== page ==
Although my brain is reminding me that we’ve not even hit the summer solstice yet, this week’s baking-hot temperatures have me wondering how time has whooshed by so fast without me noticing. June! The dragonboat festival is in two weeks!! I still have seedlings I haven’t planted out yet (whoops) and I think at this point I’m going to have to admit that it’s too late for potatoes this year, but in general, I’m pretty happy with how my veggies are growing.
This is my first year where every single plant has been grown from seed by me. Does it mean that my yields will be a little bit sad and paltry? Probably. But that’s okay: while I do love eating what I grow, I never think of my garden as a significant food source. It’s part of why I’m a CSA member! Maybe one day I’ll rely on the veggie bed more heavily, but for now, it’s definitely all “bonus”.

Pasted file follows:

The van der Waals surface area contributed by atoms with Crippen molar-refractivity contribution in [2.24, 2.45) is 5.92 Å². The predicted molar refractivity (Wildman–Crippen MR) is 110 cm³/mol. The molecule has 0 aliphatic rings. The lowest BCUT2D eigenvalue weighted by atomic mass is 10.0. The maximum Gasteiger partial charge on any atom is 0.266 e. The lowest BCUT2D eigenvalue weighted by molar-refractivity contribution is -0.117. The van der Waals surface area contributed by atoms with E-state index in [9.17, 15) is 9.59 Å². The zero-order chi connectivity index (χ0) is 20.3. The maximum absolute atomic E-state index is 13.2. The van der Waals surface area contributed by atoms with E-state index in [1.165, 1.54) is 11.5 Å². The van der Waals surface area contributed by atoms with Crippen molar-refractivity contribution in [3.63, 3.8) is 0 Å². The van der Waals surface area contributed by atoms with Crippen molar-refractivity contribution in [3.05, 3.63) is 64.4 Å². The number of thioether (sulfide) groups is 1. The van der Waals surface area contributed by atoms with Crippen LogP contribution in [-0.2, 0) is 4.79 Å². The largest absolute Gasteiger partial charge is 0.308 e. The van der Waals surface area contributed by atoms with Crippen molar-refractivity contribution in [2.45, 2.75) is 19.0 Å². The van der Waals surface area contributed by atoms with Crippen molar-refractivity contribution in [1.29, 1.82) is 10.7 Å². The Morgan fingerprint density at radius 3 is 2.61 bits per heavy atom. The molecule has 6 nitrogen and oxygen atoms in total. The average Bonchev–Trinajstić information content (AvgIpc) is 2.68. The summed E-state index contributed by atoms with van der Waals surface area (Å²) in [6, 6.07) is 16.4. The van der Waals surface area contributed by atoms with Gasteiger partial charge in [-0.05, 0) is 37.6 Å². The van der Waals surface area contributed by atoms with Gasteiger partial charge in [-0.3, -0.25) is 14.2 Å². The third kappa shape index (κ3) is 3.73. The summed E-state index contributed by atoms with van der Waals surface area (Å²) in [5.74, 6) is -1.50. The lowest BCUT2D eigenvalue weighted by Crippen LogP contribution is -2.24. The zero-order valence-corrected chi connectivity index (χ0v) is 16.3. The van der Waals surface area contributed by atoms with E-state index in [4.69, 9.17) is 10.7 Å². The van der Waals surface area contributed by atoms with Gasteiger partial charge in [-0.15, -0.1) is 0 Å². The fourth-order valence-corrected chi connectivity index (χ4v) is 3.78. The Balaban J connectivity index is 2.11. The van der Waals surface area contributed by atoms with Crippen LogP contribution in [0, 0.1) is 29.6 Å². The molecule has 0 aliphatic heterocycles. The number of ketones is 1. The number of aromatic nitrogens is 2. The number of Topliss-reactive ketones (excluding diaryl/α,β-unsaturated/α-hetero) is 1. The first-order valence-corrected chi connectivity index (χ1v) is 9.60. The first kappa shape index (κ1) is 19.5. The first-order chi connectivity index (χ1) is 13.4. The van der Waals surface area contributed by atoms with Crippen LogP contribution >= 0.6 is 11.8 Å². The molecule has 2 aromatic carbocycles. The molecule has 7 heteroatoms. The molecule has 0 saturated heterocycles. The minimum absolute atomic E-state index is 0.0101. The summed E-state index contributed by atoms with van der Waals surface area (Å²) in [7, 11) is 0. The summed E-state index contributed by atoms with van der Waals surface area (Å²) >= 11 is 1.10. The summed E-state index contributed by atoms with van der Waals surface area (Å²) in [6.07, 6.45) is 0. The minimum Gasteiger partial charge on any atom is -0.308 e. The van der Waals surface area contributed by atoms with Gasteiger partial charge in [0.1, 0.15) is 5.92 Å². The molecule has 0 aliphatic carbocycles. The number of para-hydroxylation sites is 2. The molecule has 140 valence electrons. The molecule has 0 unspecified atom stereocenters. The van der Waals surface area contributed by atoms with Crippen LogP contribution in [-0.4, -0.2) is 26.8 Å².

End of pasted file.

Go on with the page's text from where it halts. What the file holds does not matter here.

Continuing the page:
So what’s growing?
Garlic & Onions
My beloved garlic are starting to put up their scapes. I’m watching them slowly curl so that as soon as they’re ready I can harvest and fry ’em up. I finished the last of my frozen ones recently, and have decided that I while I wouldn’t freeze them whole again, I think I will still keep some (chopped) raw scapes in the freezer for the winter. I like the mildly garlicky hit in stir-fries. The other change I’m making is that this year when I make my scape pesto (and yes, despite the fact that I’m still eating last year’s, I will be making more), I’ll freeze it in an ice cube tray: much easier to use in little bursts than in half-pints!